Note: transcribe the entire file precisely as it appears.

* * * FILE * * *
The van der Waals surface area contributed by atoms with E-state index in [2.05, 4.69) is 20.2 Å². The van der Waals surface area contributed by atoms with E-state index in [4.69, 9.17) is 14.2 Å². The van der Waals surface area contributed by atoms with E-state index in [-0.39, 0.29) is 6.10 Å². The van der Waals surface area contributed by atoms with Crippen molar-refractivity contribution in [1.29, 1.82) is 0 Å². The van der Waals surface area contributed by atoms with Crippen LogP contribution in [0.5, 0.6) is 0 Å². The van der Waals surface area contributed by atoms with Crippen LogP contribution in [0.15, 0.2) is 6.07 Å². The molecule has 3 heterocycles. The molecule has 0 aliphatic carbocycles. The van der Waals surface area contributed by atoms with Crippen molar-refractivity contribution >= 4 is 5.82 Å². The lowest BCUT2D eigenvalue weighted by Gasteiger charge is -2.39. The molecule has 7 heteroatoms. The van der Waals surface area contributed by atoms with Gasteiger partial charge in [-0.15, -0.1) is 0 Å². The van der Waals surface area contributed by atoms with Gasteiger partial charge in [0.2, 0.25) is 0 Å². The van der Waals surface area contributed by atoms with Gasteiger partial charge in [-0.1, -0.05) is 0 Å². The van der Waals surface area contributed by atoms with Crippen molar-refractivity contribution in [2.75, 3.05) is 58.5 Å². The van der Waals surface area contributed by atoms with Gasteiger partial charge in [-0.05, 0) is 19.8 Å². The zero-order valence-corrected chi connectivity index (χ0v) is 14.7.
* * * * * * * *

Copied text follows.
The van der Waals surface area contributed by atoms with E-state index in [2.05, 4.69) is 20.2 Å². The van der Waals surface area contributed by atoms with E-state index in [4.69, 9.17) is 14.2 Å². The van der Waals surface area contributed by atoms with E-state index in [-0.39, 0.29) is 6.10 Å². The van der Waals surface area contributed by atoms with Crippen molar-refractivity contribution in [1.29, 1.82) is 0 Å². The van der Waals surface area contributed by atoms with Crippen LogP contribution in [0.5, 0.6) is 0 Å². The van der Waals surface area contributed by atoms with Crippen LogP contribution in [0.15, 0.2) is 6.07 Å². The molecule has 3 heterocycles. The molecule has 0 aliphatic carbocycles. The van der Waals surface area contributed by atoms with Crippen molar-refractivity contribution >= 4 is 5.82 Å². The lowest BCUT2D eigenvalue weighted by Gasteiger charge is -2.39. The molecule has 7 heteroatoms. The van der Waals surface area contributed by atoms with Gasteiger partial charge in [-0.15, -0.1) is 0 Å². The van der Waals surface area contributed by atoms with Gasteiger partial charge in [0.2, 0.25) is 0 Å². The van der Waals surface area contributed by atoms with Gasteiger partial charge in [-0.1, -0.05) is 0 Å². The van der Waals surface area contributed by atoms with Crippen molar-refractivity contribution in [2.75, 3.05) is 58.5 Å². The van der Waals surface area contributed by atoms with Gasteiger partial charge in [-0.05, 0) is 19.8 Å². The zero-order valence-corrected chi connectivity index (χ0v) is 14.7.